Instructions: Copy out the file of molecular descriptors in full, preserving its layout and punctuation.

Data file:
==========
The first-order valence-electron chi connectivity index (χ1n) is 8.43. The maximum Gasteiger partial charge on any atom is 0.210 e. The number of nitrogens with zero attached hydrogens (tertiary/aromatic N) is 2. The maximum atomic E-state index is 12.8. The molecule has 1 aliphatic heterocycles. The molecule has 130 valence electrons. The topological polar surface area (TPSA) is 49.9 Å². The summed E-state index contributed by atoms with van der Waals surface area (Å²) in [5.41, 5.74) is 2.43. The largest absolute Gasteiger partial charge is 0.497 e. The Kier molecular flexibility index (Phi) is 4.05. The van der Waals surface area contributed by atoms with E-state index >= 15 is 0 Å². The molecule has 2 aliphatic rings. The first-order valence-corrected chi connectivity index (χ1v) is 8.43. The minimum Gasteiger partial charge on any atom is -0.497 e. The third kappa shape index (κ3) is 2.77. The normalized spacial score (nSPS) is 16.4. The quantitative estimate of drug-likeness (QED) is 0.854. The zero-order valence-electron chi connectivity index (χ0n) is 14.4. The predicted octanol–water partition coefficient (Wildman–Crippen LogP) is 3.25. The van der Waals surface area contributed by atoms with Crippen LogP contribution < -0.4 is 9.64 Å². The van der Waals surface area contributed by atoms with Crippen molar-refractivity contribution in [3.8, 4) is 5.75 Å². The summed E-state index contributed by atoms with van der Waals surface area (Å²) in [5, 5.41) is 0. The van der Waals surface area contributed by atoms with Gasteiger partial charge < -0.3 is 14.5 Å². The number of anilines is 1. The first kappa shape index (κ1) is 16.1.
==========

The first-order valence-electron chi connectivity index (χ1n) is 8.43. The maximum Gasteiger partial charge on any atom is 0.210 e. The number of nitrogens with zero attached hydrogens (tertiary/aromatic N) is 2. The maximum atomic E-state index is 12.8. The molecule has 1 aliphatic heterocycles. The molecule has 130 valence electrons. The topological polar surface area (TPSA) is 49.9 Å². The summed E-state index contributed by atoms with van der Waals surface area (Å²) in [5.41, 5.74) is 2.43. The largest absolute Gasteiger partial charge is 0.497 e. The Kier molecular flexibility index (Phi) is 4.05. The van der Waals surface area contributed by atoms with E-state index >= 15 is 0 Å². The molecule has 2 aliphatic rings. The first-order valence-corrected chi connectivity index (χ1v) is 8.43. The minimum Gasteiger partial charge on any atom is -0.497 e. The third kappa shape index (κ3) is 2.77. The normalized spacial score (nSPS) is 16.4. The quantitative estimate of drug-likeness (QED) is 0.854. The zero-order valence-electron chi connectivity index (χ0n) is 14.4. The predicted octanol–water partition coefficient (Wildman–Crippen LogP) is 3.25. The van der Waals surface area contributed by atoms with Crippen LogP contribution < -0.4 is 9.64 Å². The van der Waals surface area contributed by atoms with Crippen molar-refractivity contribution in [3.8, 4) is 5.75 Å². The summed E-state index contributed by atoms with van der Waals surface area (Å²) in [5, 5.41) is 0. The van der Waals surface area contributed by atoms with Gasteiger partial charge < -0.3 is 14.5 Å². The number of anilines is 1. The first kappa shape index (κ1) is 16.1.